When I think of life and death I sometimes imagine opposites, or different poles on a spectrum. How different are life and death. Of life, we are experts and of death we know nothing. But that isn't true at all. In fact, for me the more I encounter death in its many forms, the more I appreciate life, all life.
So it is with great humility that I look closely at my own garden, not only for what I can learn about sustainable agriculture, but also for the lessons in life, and the sustainability of Family.
All winter I saw the brown, worn leaves of the Helebors in my garden. I would walk past and think, "Should I cut them off?" "How far down should I cut?" "Perhaps I should just wait until Spring and leave them in place." Days and months pass and snow covers the dead leaves. Yet, knowing as I do that the Helebors will be among the first flowers to bloom,I decide to wait.
I've been through the cycle, I know how and when to anticipate the new growth, yet I chose not to cut back the leaves over the winter.
I recently looked at the place along pathway from our front door that I walk each day and saw the Helebor in bloom, right in with the dry, brown leaves. It was a moment, cherished. Seeing literally within the old leaves the new beautiful blooms. Camera. Pencils. Paints. Pause to appreciate.
Tomorrow I will visit my grand daughter's kindergarten to introduce them to "healthy gardens."
I will be bringing seedlings of lettuces and herbs and seeds to grow squash and cucumbers for planting after we build a raised bed. I will ask them what they know about how vegetables and flowers grow.
I will ask my grand daughter to tell them how we planted the peas in the garden last week. I will ask them if they know where, and how we get the seeds. Then I will review with them what they learned about the third day of Creation- the Biblical phrase, "Let the earth sprout forth sprouting plants yielding seeds." The Ramban says that the phrase 'let the earth' is used because it means that God created the earth with the potential to grow and nourish the seeds. That is a good lesson for why we need to pay attention to the soil we use. We will discuss composting on another day. It is not to hard to stay focused on all the actual gardening tasks.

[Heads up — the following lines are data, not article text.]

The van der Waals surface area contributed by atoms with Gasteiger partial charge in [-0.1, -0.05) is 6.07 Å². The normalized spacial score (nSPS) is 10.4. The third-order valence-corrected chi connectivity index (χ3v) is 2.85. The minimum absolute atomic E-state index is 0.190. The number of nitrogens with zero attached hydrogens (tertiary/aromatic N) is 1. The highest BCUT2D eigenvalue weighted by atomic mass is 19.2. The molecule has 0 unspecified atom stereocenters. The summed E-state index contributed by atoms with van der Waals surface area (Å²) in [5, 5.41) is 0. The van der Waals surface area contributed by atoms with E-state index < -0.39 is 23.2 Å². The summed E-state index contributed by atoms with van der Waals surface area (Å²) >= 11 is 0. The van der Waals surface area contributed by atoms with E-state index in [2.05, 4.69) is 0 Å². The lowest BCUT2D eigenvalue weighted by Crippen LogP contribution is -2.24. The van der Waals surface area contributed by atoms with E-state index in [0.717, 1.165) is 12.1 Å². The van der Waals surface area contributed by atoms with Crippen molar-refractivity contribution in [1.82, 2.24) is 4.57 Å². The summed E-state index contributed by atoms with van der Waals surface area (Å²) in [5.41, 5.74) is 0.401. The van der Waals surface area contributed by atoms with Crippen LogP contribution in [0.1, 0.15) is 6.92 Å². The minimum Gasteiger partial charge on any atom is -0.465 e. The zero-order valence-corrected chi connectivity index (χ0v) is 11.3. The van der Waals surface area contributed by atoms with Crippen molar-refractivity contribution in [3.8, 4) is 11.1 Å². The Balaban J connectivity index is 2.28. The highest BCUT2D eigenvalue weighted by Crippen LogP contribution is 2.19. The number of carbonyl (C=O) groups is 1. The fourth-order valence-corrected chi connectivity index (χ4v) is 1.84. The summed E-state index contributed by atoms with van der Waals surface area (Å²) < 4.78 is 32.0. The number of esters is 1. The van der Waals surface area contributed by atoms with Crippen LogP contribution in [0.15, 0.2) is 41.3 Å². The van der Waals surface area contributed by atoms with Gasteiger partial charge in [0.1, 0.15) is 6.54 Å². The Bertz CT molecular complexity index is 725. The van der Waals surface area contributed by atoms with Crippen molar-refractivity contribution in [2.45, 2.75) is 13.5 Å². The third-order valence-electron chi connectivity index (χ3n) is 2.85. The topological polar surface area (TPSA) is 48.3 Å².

Yet, for me, it is my heart that learns of life and death. It is knowing that my grand daughter is named for my own mother, z"l that brings the tears that water that garden within me that I can only call my life force, my neshama. Not a day has gone by in over twenty years that I have not felt my mother's love, presence and guidance. While my tears are personal, my passion is for nurturing all of G-d's children, and working daily to seed His garden with love, Emunah (belief), and Betachon (trust).
It was so nourishing to be carried into this meditation on life and death and to share your lessons learned from everything. Its a huge mystery and hearing you comment on it is a gift.